THIS ONE'S THE PITS! The La Brea Tar Pits
Location: Miracle Mile, Los Angeles, CA, USA
Map Author: Lorenzo
The La Brea Tar Pits and Hancock Park are situated in the Miracle Mile district, a piece of urban Los Angeles.
The George C. Page Museum was built next to the tar pits in Hancock Park on Wilshire Boulevard. It tells the story of the tar pits and presents specimens from them. Visitors can walk around the park and see the tar pits. On the grounds of the park are life-size models of prehistoric animals in or near the tar pits. Of more than a hundred pits, only Pit 91 is still regularly excavated by researchers, and can be seen at the Pit 91 viewing station, which is outside the museum, and free to enter. La Brea is a famous and accessible paleontological site because it is in a large city, with dramatic exhibits well presented at the Page Museum.
The tar pits visible today are actually from human excavation. The lake pit was originally an asphalt mine. The other pits visible today were produced during the 1913-1915 excavations, when over 100 pits were excavated in search of large mammal bones. Various combinations of asphaltum and water have since filled in these holes. Normally, the asphalt appears in vents, hardening as it oozes out, to form stubby mounds. These can be seen in several areas of the park as well.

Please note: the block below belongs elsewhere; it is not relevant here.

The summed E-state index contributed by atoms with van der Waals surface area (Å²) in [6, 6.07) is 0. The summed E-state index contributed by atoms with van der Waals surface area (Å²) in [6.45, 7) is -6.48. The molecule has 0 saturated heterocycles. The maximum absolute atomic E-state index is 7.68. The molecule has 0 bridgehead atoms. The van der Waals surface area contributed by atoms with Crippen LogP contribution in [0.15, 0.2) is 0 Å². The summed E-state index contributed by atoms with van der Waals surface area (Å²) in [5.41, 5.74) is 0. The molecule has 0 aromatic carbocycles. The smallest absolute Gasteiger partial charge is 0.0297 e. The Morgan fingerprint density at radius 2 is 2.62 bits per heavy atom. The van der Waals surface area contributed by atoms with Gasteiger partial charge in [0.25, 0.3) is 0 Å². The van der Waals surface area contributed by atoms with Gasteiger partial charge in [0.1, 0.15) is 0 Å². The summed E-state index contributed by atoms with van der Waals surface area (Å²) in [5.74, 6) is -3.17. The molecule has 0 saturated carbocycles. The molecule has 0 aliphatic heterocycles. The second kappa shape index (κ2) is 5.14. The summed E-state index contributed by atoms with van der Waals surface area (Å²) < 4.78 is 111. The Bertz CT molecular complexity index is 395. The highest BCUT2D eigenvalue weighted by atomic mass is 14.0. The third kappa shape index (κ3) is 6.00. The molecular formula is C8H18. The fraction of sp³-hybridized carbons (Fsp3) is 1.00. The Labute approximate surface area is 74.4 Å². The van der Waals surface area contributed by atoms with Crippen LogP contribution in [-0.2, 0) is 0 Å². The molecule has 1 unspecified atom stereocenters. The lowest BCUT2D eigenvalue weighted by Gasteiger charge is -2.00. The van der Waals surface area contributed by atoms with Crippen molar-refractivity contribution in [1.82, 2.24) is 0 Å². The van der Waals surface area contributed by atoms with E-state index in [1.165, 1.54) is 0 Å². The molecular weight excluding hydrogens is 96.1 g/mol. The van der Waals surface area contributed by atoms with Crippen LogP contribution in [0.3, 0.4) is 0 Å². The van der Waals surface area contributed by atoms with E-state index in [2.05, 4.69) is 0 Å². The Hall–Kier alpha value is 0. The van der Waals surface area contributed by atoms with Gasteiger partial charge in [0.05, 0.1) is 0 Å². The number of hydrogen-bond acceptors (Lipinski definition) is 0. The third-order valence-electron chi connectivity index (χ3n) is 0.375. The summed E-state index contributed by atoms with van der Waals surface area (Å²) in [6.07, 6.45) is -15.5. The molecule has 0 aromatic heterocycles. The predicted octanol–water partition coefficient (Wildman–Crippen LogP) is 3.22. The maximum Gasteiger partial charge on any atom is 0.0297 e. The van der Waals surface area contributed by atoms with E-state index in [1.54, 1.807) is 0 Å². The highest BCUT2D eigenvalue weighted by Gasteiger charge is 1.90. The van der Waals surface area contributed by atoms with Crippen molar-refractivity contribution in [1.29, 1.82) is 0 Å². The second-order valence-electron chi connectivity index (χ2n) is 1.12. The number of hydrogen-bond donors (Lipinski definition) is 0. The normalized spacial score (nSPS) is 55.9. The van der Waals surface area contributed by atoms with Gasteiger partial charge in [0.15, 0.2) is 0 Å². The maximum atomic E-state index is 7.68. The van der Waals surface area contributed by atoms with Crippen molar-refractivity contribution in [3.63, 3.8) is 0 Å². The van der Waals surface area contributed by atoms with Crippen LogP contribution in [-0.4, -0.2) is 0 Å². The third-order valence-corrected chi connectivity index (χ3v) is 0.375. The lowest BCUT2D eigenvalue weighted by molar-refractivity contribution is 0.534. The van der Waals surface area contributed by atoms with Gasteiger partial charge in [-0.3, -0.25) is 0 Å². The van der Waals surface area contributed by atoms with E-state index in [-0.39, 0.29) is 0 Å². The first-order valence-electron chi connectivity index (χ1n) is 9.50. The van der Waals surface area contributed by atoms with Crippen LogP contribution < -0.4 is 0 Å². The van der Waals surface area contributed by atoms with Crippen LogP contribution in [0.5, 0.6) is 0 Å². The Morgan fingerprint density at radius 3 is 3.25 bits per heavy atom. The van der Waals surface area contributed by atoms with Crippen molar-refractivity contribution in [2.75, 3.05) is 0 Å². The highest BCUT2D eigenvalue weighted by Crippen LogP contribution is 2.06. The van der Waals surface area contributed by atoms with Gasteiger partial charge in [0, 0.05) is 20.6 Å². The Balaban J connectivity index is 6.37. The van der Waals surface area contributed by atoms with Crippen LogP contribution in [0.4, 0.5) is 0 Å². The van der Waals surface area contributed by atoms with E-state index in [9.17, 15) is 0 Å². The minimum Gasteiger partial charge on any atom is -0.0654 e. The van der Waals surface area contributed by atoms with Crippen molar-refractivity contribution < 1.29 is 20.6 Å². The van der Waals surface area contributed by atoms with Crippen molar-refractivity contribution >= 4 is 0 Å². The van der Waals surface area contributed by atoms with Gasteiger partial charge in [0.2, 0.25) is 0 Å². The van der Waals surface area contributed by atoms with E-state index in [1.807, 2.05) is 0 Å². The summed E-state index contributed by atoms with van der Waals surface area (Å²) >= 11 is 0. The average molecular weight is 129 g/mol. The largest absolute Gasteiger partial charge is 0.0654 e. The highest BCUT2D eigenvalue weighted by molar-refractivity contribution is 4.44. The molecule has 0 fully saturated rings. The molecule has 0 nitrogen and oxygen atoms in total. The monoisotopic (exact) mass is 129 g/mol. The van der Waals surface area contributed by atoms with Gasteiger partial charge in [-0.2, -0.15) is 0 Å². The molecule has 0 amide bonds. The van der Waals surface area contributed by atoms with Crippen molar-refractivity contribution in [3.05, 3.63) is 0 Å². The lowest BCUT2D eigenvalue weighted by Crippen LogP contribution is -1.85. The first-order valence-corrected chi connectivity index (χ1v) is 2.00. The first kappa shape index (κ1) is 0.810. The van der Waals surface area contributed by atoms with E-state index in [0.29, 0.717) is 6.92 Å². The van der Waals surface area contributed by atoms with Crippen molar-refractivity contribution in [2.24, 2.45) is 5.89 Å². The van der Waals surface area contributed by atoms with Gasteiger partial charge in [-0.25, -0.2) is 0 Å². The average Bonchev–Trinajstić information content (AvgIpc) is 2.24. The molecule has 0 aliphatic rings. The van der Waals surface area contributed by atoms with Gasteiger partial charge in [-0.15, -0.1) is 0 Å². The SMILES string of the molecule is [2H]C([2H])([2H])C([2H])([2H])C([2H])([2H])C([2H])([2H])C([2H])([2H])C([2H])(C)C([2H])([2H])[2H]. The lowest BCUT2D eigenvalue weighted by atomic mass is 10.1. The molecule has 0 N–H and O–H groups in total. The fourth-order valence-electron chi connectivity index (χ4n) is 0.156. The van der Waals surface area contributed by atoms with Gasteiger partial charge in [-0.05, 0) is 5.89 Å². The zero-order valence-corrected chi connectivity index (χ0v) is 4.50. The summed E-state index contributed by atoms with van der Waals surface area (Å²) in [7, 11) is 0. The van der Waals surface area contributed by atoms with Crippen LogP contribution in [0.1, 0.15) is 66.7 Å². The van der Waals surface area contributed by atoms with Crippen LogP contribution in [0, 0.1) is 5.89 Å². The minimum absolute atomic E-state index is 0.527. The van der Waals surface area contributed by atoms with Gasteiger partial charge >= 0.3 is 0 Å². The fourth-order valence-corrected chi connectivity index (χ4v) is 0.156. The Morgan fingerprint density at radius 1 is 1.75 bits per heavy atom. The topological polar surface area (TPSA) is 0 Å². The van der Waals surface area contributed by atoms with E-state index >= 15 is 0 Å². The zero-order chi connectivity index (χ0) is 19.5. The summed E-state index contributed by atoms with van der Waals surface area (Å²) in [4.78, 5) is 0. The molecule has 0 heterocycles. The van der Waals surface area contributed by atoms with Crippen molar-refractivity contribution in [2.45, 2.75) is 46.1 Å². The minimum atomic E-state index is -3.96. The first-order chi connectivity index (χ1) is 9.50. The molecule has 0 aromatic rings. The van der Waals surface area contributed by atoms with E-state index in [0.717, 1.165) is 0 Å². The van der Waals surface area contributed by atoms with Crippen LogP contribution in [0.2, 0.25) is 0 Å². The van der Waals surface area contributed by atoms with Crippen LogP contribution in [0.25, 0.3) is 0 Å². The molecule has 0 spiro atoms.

The pits can still ensnare, and so, most of the pits are fenced off to keep humans and animals from getting caught and killed.